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Campus & Community

Seed Money to Grow Green

From Insect Intel to Student Scholarships, Sustainability Fund Awards $270,000 to Campus Projects

By Maggie Haslam

bee rests on plant

From upgrades to the Community Learning Garden to crop research at Terp Farm, 11 projects earned grants from UMD's Sustainability Fund this summer to support green initiatives and engagement at UMD.

Photo by Stephanie S. Cordle

Starting this fall, a new display at the Stamp Student Union may have students thinking twice before squashing the next creepy crawler they encounter on the way to the food court.

Adorned with lady beetles, assassin bugs, skimmer dragonflies and other bugs (safely sequestered behind plexiglass) the “insect display”—one of four coming to campus—will educate passersby on the tiny-yet-useful creatures whose rapidly disappearing populations scientists are calling an “insect apocalypse.”

“These displays will share the magnitude of what they do, from degrading plant debris in forests and cleaning water to culling pesky insects and serving as a food source for birds and other animals,” said entomology Faculty Assistant Helen Craig.

The project is one of 11 2022-23 grants awarded this summer by the University of Maryland Sustainability Fund.

Since 2011, the University Sustainability Council and a student-led committee have directed over $3.7 million from the fund for 180 projects that support campus improvements, student engagement and sustainability-focused research. Past seed money helped kick-start Terp Farm, the Terp to Terp Campus Reuse Store, the restoration of Campus Creek and the use of sphagnum moss for filtration in campus pools. This year’s winners, from a glass recycling initiative on campus to sustainability internship scholarships, were awarded a total of $270,000.

A measure passed by the Student Government Association last year to increase undergraduate student fees will double the Sustainability Fund’s grants for 2023-24 to over $600,000, and to over $800,000 in 2024-25.

“I have high hopes that with this boost in funding, we’re going to get larger and even more impactful projects,” said Scott Lupin, director of the Office of Sustainability.

Here’s a peek at the 10 other winning projects:

Sustainability internship scholarship ($50,000): Subsidizes students in low- or no-paid internships in sustainability fields, including nonprofit organizations and government agencies, affording opportunities to explore work in environmental justice, conservation and more.

Community Learning Garden (CLG) ADA-accessible raised bed renovation ($23,000): A much-needed upgrade to CLG’s raised beds between the Eppley Recreation Center and the School of Public Health will improve functionality, food output and accessibility for students.

Planting red clover ($14,000): New research at Terp Farm in Upper Marlboro, Md., will explore the use of red clover as a “living mulch” for crops like the pest-prone cantaloupe, and track its ability to reduce infestations and disease, attract pollinators and enhance soil composition.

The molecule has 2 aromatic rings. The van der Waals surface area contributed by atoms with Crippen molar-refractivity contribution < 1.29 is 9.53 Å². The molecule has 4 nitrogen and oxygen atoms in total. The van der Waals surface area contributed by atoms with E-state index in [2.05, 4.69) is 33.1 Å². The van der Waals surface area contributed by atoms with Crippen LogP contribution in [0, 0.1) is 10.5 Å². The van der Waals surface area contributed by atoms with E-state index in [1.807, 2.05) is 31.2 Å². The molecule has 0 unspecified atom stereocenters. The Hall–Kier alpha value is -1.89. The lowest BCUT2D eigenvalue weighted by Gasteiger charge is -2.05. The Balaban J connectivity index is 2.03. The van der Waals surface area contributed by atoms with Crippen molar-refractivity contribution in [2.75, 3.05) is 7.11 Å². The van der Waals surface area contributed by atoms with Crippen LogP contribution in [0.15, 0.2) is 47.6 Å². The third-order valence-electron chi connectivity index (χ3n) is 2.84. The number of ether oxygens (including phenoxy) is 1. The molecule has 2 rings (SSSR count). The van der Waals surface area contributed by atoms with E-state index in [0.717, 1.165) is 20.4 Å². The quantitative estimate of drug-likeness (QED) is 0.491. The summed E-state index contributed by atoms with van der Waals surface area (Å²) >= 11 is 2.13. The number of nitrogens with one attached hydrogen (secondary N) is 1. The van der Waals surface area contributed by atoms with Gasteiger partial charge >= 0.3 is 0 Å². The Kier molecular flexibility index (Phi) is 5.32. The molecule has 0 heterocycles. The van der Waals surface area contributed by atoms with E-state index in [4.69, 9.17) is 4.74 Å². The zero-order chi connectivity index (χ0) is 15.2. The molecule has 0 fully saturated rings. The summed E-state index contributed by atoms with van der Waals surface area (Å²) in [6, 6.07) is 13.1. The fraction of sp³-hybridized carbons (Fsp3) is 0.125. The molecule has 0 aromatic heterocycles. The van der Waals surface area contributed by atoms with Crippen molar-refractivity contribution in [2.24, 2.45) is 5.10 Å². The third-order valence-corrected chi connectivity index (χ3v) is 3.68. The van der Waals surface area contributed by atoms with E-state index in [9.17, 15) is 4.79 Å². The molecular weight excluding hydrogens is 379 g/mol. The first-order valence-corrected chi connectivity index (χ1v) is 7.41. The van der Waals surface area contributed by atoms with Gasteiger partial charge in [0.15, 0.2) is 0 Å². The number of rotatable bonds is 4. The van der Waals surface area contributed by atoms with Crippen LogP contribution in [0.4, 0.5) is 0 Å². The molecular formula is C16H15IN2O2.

Sustainability conference ($13,000): Organized by the Student Government Association’s Sustainability Committee, this new, in-person and virtual conference highlights research and work at UMD in all facets of sustainability and engage the broader community (including high school students, community colleges and universities nationwide) in environmentally focused topics.

Expansion of glass recycling infrastructure ($13,000): UMD next spring will add six purple bins to the three now on campus available to recycle glass outside Annapolis Hall, Maryland Stadium (Gate E) and Mulligan’s.

Hybrid renewable energy ($13,000): This project will investigate wind-solar systems to determine the required energy density and storage capacity needed to power an off-grid, 24-hour EV charging station.

Floral plantings to support pollinators ($32,000): Native wildflower “strips” flanking food crops at UMD’s Beltsville Agricultural Research Center will explore how continuous blooms might attract the bees, butterflies and other insects essential to pollination and pest control, but also potentially impact native plants in surrounding landscapes.

Terp to Terp ($30,000): The campus reuse store, which offers gently used dorm staples, school supplies and clothing for free to students in need, hopes to expand its reach while reducing campus waste by expanding its outreach and shifting to a year-round collection process.

Campus sustainability engagement and leadership ($53,000): Launched in 2022 as a one-year pilot, this paid internship program will be expanded this year, training students to help lead and support a variety of student sustainability programs on campus, such as Green Terp and Green Office.

UMD Wye Research Center and Campus iTree analysis ($15,000): This project will engage students to assess and plan for the placement of new trees and maximize the benefits of existing ones at the UMD Wye Research and Education Campus in Queenstown, Md.

Schools & Departments:

Office of Sustainability

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